We Deal in Guns… and Facts Julias Gun Auction
By Joel Kolander
Julias, Maine Gun Auction
In the marketing and advertising world, there is a lot of pride at stake over being “the best.” Truck manufacturers tout the “best selling” or “most reliable” vehicles. Cell phone companies laud themselves for “the best coverage” or the “best network.” So perhaps it should come as no surprise that the gun auction business is not immune to such pageantry. However, it has recently come to our attention that certain competitors have made some written claims which may have been true in the past, but are not true today. We don’t want to dwell on this too long, we have guns to sell after all, but we did want to address them as objectively as possible so that our consignors and collectors are properly informed. The information presented in this article has been collected from James D. Julia’s website, Proxibid, published prices realized, a recent James D. Julia email sent on July 12, 2017, and our own sales results.
“As the #1 firearms auction house in the world for rare and expensive firearms…”
“James D. Julia is the leading auction house in the world for rare, high-end and expensive guns.”
“…we sell the most rare and expensive guns.”
Thankfully, no one is disputing that RIAC sells more guns and has more dollars in annual sales than any other auction house, but just so there is no confusion over the qualifier “…for rare and expensive firearms…” RIAC is #1 in that game as well, making the Julia claim dubious.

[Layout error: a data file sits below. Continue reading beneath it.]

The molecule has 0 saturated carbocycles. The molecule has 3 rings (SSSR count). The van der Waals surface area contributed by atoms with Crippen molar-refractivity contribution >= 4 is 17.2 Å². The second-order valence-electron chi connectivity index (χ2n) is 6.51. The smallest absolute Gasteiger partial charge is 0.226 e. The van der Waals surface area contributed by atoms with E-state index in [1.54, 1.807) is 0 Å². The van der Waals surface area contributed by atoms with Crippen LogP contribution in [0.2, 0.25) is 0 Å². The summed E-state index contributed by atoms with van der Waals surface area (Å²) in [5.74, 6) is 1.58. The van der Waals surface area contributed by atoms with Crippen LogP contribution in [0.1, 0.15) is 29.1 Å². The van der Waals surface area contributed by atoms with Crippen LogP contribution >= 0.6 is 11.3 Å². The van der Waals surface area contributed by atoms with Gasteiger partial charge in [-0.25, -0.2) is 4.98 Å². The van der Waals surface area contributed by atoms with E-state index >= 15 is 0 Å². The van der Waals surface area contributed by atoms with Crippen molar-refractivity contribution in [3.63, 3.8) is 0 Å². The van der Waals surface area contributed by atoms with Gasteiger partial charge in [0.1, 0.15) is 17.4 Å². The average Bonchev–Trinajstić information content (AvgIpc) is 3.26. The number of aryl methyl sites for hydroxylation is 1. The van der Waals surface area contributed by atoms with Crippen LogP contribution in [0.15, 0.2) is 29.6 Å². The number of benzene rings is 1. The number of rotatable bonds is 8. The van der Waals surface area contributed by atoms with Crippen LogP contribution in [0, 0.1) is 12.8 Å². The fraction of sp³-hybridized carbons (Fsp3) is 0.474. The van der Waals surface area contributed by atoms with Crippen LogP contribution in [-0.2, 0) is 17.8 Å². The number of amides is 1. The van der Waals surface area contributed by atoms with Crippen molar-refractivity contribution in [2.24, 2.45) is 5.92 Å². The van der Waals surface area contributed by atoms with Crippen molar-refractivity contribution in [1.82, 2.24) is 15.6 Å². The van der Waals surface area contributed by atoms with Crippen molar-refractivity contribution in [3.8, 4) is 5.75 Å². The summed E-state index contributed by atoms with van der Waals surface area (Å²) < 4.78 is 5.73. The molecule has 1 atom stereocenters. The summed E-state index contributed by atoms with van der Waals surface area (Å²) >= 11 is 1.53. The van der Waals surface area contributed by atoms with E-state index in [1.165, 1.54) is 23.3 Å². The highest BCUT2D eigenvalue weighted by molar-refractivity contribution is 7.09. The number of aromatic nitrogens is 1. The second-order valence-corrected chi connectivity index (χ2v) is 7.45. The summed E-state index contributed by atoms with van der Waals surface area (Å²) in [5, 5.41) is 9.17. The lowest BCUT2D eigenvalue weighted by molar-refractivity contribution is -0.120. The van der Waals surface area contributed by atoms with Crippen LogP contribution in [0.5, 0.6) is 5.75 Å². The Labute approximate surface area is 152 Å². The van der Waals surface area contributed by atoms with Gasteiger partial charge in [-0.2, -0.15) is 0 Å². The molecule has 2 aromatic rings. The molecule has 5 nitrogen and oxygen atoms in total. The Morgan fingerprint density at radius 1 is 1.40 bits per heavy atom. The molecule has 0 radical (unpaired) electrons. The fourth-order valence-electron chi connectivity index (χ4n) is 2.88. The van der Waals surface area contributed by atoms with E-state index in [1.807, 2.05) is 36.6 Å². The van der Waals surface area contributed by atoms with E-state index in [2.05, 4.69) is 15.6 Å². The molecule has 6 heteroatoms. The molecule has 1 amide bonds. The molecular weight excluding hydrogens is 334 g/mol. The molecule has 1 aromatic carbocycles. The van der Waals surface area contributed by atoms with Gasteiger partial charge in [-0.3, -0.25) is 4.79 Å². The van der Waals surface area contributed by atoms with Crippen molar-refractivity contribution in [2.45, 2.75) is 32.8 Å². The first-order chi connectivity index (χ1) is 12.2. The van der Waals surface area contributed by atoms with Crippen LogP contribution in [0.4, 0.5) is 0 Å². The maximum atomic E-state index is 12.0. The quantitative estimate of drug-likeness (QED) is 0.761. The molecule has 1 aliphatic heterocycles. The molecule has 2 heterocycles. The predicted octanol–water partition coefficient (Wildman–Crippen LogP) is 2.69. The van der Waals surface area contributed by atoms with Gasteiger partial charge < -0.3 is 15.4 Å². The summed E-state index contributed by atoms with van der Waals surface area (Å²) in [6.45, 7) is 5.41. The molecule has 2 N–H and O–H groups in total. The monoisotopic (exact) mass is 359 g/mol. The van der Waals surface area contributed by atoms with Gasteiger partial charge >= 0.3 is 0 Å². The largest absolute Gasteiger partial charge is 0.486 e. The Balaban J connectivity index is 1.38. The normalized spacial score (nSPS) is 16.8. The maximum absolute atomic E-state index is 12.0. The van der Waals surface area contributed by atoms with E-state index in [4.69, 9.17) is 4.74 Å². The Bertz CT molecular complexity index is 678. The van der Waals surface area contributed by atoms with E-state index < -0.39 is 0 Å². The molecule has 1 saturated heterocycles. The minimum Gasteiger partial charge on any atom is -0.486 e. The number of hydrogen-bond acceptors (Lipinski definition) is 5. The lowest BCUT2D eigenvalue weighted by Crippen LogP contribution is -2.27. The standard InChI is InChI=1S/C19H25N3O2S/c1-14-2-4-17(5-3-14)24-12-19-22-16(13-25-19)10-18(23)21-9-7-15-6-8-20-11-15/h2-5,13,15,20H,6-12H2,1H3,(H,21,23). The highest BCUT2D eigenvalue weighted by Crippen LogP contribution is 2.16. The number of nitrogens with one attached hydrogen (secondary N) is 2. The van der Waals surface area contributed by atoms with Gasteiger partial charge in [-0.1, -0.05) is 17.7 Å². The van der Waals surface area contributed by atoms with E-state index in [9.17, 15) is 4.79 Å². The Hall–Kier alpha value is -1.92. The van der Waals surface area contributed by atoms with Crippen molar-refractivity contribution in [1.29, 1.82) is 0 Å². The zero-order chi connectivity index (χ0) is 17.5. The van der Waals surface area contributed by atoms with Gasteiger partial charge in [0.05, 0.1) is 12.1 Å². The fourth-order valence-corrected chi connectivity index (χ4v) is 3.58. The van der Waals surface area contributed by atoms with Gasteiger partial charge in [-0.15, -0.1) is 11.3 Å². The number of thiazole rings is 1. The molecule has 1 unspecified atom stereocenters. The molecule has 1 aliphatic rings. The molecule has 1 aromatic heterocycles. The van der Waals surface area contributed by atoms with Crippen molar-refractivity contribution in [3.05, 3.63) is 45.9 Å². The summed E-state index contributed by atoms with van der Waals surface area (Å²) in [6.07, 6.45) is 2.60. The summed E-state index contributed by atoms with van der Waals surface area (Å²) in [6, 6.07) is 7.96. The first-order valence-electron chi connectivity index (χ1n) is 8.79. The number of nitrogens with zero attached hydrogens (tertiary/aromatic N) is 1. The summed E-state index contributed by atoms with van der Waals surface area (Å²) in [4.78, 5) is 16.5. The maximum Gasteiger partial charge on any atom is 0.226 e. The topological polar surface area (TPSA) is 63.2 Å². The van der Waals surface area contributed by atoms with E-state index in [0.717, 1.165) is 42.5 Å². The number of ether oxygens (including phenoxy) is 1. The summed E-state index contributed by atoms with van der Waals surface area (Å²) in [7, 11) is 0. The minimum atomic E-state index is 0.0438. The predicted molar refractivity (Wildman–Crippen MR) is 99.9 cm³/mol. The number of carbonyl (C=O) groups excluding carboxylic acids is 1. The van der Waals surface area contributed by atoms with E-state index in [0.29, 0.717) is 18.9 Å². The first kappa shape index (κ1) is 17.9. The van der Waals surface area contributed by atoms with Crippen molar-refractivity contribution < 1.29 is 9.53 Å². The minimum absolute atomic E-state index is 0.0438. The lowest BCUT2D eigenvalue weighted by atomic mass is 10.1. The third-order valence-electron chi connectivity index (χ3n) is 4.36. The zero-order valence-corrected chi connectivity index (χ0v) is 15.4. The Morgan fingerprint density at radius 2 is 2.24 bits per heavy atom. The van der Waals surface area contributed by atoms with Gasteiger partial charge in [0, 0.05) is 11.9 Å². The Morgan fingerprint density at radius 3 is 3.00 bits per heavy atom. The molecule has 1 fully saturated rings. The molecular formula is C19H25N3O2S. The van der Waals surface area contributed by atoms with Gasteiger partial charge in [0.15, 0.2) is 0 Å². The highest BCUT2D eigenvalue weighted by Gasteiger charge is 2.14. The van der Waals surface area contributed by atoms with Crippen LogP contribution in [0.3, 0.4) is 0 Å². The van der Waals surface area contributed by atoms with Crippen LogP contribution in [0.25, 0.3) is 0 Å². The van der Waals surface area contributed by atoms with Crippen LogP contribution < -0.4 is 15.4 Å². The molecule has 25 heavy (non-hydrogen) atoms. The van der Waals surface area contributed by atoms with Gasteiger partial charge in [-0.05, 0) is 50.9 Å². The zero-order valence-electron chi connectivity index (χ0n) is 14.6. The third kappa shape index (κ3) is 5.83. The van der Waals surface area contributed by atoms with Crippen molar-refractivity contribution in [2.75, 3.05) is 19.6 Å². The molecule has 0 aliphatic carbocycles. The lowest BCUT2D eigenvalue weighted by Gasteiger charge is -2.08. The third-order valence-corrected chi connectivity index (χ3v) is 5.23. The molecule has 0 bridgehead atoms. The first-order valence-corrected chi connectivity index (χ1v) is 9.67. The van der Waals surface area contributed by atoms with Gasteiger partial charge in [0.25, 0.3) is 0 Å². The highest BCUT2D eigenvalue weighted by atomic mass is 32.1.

Take a look at the following graph that clearly shows RIAC leading the way in high-value firearm sales for the previous 12 months. Including a year’s worth of sales for both auction houses is a fair and current set of data, and even omits some of RIAC’s recent successes such as Teddy Roosevelt’s hunting knife ($414,000 – not a firearm) and the world record Winchester ($1.2 Million – just outside of 12 months). Also, these amounts are not cherry-picked to make a comparison in RIAC’s favor. Even lower amounts like $20,000, $10,000 or $7,5000 show that RIAC sells “the most rare and expensive guns,” no matter how you define it.
If you prefer a longer sample size than 12 months, one can also analyze the entire industry over the last five years (since July 1, 2012) for firearms that realized $250K or above using the graph below. You will notice that of the 47 lots sold (or 48 if you include a single outlying auction house), which include pairs and single firearms, Rock Island Auction has sold 27 of them. Concentrated mostly at the top of the list, RIAC’s items are more than 57% of the entire list, meaning that we not only sell the most, we sell more than our next five competitors combined. James D Julia can only claim 12.